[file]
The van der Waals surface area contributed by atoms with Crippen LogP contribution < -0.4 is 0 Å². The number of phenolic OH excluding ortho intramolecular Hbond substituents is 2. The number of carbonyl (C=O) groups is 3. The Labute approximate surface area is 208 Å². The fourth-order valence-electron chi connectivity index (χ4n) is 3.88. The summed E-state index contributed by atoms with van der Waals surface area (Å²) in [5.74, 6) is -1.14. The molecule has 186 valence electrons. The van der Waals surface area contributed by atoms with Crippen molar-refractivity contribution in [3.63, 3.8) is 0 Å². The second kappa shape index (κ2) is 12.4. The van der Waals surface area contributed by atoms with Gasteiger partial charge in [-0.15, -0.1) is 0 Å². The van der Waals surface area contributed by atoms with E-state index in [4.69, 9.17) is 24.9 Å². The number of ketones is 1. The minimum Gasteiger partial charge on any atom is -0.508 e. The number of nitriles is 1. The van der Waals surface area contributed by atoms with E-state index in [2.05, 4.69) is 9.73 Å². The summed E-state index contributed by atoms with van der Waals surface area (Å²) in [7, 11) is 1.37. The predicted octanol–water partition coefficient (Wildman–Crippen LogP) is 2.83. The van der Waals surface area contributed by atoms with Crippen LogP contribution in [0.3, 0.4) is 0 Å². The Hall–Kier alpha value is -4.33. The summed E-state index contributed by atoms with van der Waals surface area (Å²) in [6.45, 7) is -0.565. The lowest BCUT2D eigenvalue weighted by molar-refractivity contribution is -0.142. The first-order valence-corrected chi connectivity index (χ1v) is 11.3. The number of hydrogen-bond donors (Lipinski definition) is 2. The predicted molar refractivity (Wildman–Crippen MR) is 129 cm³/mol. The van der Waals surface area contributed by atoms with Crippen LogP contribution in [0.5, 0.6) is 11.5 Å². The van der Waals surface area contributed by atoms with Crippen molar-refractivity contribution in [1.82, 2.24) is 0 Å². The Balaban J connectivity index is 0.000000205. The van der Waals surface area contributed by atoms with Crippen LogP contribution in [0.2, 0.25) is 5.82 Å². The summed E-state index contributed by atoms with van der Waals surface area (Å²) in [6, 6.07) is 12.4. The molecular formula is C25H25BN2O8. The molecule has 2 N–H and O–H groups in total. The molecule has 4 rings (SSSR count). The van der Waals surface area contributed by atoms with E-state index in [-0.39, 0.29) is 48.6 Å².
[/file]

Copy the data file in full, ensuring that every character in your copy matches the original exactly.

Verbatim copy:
The van der Waals surface area contributed by atoms with Crippen LogP contribution < -0.4 is 0 Å². The number of phenolic OH excluding ortho intramolecular Hbond substituents is 2. The number of carbonyl (C=O) groups is 3. The Labute approximate surface area is 208 Å². The fourth-order valence-electron chi connectivity index (χ4n) is 3.88. The summed E-state index contributed by atoms with van der Waals surface area (Å²) in [5.74, 6) is -1.14. The molecule has 186 valence electrons. The van der Waals surface area contributed by atoms with Crippen molar-refractivity contribution in [3.63, 3.8) is 0 Å². The second kappa shape index (κ2) is 12.4. The van der Waals surface area contributed by atoms with Gasteiger partial charge in [-0.15, -0.1) is 0 Å². The van der Waals surface area contributed by atoms with E-state index in [4.69, 9.17) is 24.9 Å². The number of ketones is 1. The minimum Gasteiger partial charge on any atom is -0.508 e. The number of nitriles is 1. The van der Waals surface area contributed by atoms with E-state index in [2.05, 4.69) is 9.73 Å². The summed E-state index contributed by atoms with van der Waals surface area (Å²) in [7, 11) is 1.37. The predicted octanol–water partition coefficient (Wildman–Crippen LogP) is 2.83. The van der Waals surface area contributed by atoms with Crippen LogP contribution in [0.3, 0.4) is 0 Å². The Hall–Kier alpha value is -4.33. The summed E-state index contributed by atoms with van der Waals surface area (Å²) in [6.45, 7) is -0.565. The lowest BCUT2D eigenvalue weighted by molar-refractivity contribution is -0.142. The first-order valence-corrected chi connectivity index (χ1v) is 11.3. The number of hydrogen-bond donors (Lipinski definition) is 2. The predicted molar refractivity (Wildman–Crippen MR) is 129 cm³/mol. The van der Waals surface area contributed by atoms with Crippen LogP contribution in [0.5, 0.6) is 11.5 Å². The van der Waals surface area contributed by atoms with Crippen molar-refractivity contribution in [1.82, 2.24) is 0 Å². The Balaban J connectivity index is 0.000000205. The van der Waals surface area contributed by atoms with Crippen LogP contribution in [0.2, 0.25) is 5.82 Å². The summed E-state index contributed by atoms with van der Waals surface area (Å²) in [6, 6.07) is 12.4. The molecular formula is C25H25BN2O8. The molecule has 2 N–H and O–H groups in total. The molecule has 4 rings (SSSR count). The van der Waals surface area contributed by atoms with E-state index in [-0.39, 0.29) is 48.6 Å².